Welwyn Garden City's most famous comedy export, Jon Plowman is a British comedy institution, personally responsible for producing more comedy shows than even some entire channels.
Joining the corporation in 1980 after being educated at Oxford, Plowman spent his first decade working on shows such as A Bit Of Fry and Laurie, and produced Russell Harty's chat show Harty and Smith & Jones.
By far his most successful early achievement though was to give a female comedy duo named French & Saunders a chance by commissioning their show in 1987.
Since then the shows that Plowman has produced reads like a who's who of TV comedy. Among the shows (we haven't listed them all in here) was Rick Mayall and Adrian Edmondson's Bottom, which hit the screens in 1991, followed by Absolutely Fabulous a year later.
By the time Plowman was made Head of Comedy in 1994 the Vicar of Dibley made its inaugural appearance, then This Morning with Richard Not Judy in 1998, The BBC New Comedy Awards show in 1999 along with Gimme Gimme Gimme and Let Them Eat Cake and The League of Gentlemen (1999).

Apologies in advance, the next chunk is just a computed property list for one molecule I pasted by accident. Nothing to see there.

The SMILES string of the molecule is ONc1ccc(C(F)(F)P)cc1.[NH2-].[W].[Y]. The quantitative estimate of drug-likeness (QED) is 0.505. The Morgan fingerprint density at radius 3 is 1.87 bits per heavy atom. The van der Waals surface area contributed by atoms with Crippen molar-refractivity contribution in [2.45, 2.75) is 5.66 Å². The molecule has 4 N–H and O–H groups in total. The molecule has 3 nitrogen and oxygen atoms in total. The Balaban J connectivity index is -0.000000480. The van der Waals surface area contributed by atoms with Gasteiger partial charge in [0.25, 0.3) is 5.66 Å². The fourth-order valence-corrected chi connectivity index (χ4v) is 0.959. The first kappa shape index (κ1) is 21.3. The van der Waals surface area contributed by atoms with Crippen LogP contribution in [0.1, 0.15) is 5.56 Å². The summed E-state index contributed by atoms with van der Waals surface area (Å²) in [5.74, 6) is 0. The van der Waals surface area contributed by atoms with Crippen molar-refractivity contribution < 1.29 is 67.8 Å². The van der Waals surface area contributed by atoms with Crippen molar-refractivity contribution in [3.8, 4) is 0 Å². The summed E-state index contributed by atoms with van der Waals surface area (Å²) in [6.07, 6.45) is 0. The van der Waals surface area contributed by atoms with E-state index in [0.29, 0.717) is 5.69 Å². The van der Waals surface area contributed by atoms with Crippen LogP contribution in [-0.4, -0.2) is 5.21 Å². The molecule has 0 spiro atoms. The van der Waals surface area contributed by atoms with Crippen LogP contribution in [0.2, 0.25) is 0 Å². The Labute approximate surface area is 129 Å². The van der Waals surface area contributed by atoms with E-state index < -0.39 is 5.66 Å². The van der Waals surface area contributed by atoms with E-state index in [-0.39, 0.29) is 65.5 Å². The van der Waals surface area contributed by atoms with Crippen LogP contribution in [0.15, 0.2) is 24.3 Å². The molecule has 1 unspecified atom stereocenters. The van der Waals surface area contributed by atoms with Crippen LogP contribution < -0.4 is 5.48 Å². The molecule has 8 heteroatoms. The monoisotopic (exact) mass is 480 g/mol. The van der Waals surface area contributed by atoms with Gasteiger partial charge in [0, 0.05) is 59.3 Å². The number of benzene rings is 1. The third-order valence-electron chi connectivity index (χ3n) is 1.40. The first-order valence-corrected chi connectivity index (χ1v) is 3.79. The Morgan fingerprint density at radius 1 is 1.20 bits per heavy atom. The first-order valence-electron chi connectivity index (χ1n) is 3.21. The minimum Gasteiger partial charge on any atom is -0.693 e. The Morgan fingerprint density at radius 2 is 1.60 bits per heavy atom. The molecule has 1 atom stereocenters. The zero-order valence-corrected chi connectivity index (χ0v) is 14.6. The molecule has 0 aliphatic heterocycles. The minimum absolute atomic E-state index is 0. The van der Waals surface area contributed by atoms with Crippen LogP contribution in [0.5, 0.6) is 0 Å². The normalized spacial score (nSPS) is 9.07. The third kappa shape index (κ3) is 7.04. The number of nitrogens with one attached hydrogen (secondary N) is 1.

Plowman marked the turn of the millenium by putting the biggest comedy show of the decade on air when The Office hit the screens in 2000, Dead Ringers came along in 2002 and then Little Britain followed in 2003.
Gervais was back with Plowman in 2005 with Extras, which aired the same year as the explosive new political sitcom The Thick Of It. Oh, and let's not forget The Late Edition in the same year.
In the past few years Plowman has been ploughing ahead, with Psychoville and Twenty Twelve coming along like a well timed celebrity train.
In a way accolades aren't really needed when you're responsible for that list above, but for his efforts Plowman has made it into The Observer's '50 Funniest or Most Influential People in British Comedy', as well as an RTS award for Outstanding Contribution to British Television.
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